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Owego Community Sch. Dist. No. 434 v. Goodrich

ILLINOIS APPELLATE COURT — SECOND DISTRICT, SECOND DIVISION.


SEPTEMBER 1, 1960.

OWEGO COMMUNITY CONSOLIDATED SCHOOL DISTRICT NO. 434, BERT RANSDELL, EDWIN HOLZHAUER, SR., EVELYN HOLZHAUER, JOHN L. PRISK, ROGER HARDING, MILDRED HARDING, ORDELLA ABRAHAM, AND ERNEST ABRAHAM, PLAINTIFFS-APPELLANTS,

v.

LUCILE GOODRICH, LIVINGSTON COUNTY, ILLINOIS, SUPERINTENDENT OF SCHOOLS, ET AL., DEFENDANTS-APPELLEES.

Appeal from the Circuit Court of Livingston county; the Hon. HUBERT H. EDWARDS, Judge (Deceased) and L.W. TUESBURG, Acting Circuit Judge, presiding. Judgment affirmed.

WRIGHT, J.

Rehearing denied February 15, 1961.

This case originated by the defendants, hereinafter referred to as the appellees, petitioning the Superintendent of Schools of Livingston County, Illinois, to call an election to vote for or against the establishment of a community unit school district by virtue of Section 8-9, Chapter 122, Ill. Rev. Stat., 1957. The Superintendent of Schools, after a hearing, ordered the election and the plaintiffs, hereinafter referred to as the appellants, appealed this order to the Circuit Court of Livingston County under the Administrative Review Act. The Circuit Court entered an order affirming the Superintendent's decision from which order this present appeal is taken.

It is the contention of the appellants that the proposed unit school district did not have a "population" of 1500 persons as required by the applicable section of the Illinois School Code on the date of the filing of petition, February 17, 1958, and that a population of 1500 or more is a jurisdictional prerequisite to the calling of an election to vote on the formation of a community unit school district. Appellants herein have stated that they confine this appeal to the sole issue of whether or not the unit school district had a population of 1500 on the day of the filing of the petition. If the population was less than 1500 then the Superintendent of Schools had no authority to call an election and the Circuit Court erred in affirming her order. If the population was 1500 or more, the Superintendent of Schools was authorized to call an election and the Circuit Court's order of affirmance is correct and proper.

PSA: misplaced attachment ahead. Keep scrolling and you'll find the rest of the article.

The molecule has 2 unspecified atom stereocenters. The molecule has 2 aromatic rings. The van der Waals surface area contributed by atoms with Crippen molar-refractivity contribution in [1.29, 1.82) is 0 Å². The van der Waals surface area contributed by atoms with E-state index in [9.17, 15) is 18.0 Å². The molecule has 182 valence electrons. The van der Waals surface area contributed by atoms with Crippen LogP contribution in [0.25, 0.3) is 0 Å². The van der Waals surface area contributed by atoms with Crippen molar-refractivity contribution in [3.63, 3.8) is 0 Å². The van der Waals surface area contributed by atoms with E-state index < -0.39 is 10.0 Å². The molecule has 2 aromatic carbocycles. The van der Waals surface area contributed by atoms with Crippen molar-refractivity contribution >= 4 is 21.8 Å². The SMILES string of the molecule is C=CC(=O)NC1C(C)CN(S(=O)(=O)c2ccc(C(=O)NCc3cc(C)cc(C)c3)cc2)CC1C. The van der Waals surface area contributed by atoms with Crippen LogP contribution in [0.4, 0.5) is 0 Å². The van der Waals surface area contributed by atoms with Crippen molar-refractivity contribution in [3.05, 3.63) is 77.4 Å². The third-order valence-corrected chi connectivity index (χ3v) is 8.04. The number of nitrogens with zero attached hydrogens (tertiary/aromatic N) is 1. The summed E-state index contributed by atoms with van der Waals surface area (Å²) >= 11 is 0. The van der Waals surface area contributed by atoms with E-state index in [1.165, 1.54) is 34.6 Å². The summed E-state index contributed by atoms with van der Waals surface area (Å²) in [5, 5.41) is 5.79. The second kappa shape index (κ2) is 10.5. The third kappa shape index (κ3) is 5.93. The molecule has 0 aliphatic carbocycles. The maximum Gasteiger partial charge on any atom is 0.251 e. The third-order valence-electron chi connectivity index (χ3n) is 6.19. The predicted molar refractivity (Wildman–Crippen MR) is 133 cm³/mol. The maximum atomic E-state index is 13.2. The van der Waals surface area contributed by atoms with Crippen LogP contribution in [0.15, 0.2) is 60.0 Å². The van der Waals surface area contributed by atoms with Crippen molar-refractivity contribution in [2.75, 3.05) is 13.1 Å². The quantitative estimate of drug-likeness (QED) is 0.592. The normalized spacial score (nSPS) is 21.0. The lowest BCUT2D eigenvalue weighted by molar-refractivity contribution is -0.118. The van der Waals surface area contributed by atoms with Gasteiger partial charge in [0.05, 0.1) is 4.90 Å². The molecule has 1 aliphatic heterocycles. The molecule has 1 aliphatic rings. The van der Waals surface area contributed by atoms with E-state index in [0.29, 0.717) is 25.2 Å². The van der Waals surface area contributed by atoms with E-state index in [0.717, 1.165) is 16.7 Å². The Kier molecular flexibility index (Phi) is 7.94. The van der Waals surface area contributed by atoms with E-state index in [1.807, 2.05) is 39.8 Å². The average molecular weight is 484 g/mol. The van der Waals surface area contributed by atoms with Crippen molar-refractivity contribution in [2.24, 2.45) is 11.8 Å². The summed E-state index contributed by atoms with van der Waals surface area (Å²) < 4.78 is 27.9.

It is the theory of the appellants that the rules laid down by the United States Census Bureau in its Enumerators Reference Manual, 1950 Census of the United States, are controlling and by applying the criterion therein promulgated, the proposed school district had less than 1500 population. The appellees urge that any person who had its permanent residence or domicile in the district is to be included in the population within the meaning of the School Code even though such person may be temporarily out of the district in military service, in employment, in college or for some other purpose.

A short time before the filing of the petition, a census was taken in the proposed community unit school district by an individual or individuals and this private census revealed that there were 1541 people in the district. The order of the Circuit Court recites that 1463 persons admittedly were inhabitants of the district, thus, there were 78 persons who are disputed as being inhabitants of the district. The trial court in its final order found that 36 of the 78 disputed persons were not part of the population. There is no cross appeal as to the determination that 36 of these individuals were not part of the population and, therefore, these persons will not be considered in this opinion. The trial court found that 39 of the disputed persons were part of the population and as to the other three persons the court stated in its order that it was unnecessary to make a determination since it had already found that the population of the district was 1502. The appellants have waived by their own admission their objections to six individuals reducing the disputed number to 30.